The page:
Failure to effectively communicate
The most difficult aspect of any negotiation is the part we most often take for granted. This is the ability to effectively communicate. All verbal communications involve at least three steps and each step creates the opportunity to either correctly deliver or distort the message. The three steps are simple enough.
1. First we have to think about what we mean to say.
2. Then we have to say it the way we mean it.
3. Finally, the person we are speaking to has to hear it the way we intended.
These steps seem simple enough but executing them can be challenging. Consider the following:
Valerie is a nursing supervisor at a large medical center. Joanne is a relatively new employee and works under Valerie’s supervision. In passing, Valerie stops Joanne and has the following conversation:
Valerie: “I just wanted to let you know that you’ve been doing o.k. so far. Keep it up.”
Joanne: “What have I been doing wrong?”
Valerie: “Nothing … you are doing well.”
Joanne: “It’s important to me to excel. What can I do to improve?”
Valerie: “Sorry … what I meant to say is that you have been doing excellent work in the short time you have been here. Keep up the good work.”
Let’s see what went wrong for Valerie.
While passing Joanne in the corridor, Valerie thought she would give a pat on the back to her new colleague. In this brief and casual communication she used the expression “o.k.” to describe Joanne’s work performance. Had she thought more about what she wanted to convey to Joanne, she might have chosen another word or expression but she first said “o.k.” and this was not really what she meant. Joanne correctly heard what was said but it was not what Valerie intended. When Joanne asked Valerie how she could improve, it triggered Valerie’s intended message, resulting in a more positive conclusion to the brief conversation.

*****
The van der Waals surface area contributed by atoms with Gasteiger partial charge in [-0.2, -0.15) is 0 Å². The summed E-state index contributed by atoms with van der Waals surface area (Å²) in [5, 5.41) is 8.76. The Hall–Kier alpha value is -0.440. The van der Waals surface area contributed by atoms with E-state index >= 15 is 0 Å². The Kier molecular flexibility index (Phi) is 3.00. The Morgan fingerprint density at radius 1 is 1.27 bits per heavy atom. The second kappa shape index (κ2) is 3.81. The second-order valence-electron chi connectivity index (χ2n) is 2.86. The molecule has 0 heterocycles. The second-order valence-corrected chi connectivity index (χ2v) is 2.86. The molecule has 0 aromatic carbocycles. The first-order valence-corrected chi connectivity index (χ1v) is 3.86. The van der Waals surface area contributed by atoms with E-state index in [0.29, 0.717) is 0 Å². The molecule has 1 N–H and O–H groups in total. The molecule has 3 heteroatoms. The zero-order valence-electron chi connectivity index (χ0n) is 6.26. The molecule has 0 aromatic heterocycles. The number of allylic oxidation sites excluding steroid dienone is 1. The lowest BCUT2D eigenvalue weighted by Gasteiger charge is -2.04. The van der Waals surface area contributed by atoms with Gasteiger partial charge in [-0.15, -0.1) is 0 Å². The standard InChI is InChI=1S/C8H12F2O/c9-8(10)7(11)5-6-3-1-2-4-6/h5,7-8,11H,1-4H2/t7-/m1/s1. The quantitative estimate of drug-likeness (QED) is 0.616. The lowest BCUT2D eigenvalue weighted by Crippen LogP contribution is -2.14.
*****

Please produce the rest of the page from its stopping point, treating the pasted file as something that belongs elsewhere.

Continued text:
But what would happen if Joanne said nothing and kept on walking, with the belief that her supervisor thought she was doing just an o.k. job? Feeling that she was doing excellent work which was not being appreciated by her supervisor, Joanne may have developed resentment and anger towards Valerie. This might have developed into a future conflict with possible negative impact on the work environment. And this was just a brief conversation with a compliment as the intended outcome.
Now imagine the failure to effectively communicate in a hostile dispute between two or more parties each represented by counsel and working with a mediator. The dynamics of a simple communication gets exponentially more complicated. Generally speaking in a contentious mediation the only one who may be truly heard is the mediator. Therefore, it is vital for the mediator to model good communication skills, starting with steps one and two … thinking about what we mean to say and saying it the way we mean it. If we do this well then there is a likelihood that all parties will hear it as it was intended. The far greater challenge is communicating the disputing parties’ interests and offers to the other. I’ll save this discussion as well as the complexities of asking questions and responding to them for another time.
(Part 4 – the concluding portion of this article will be posted next week)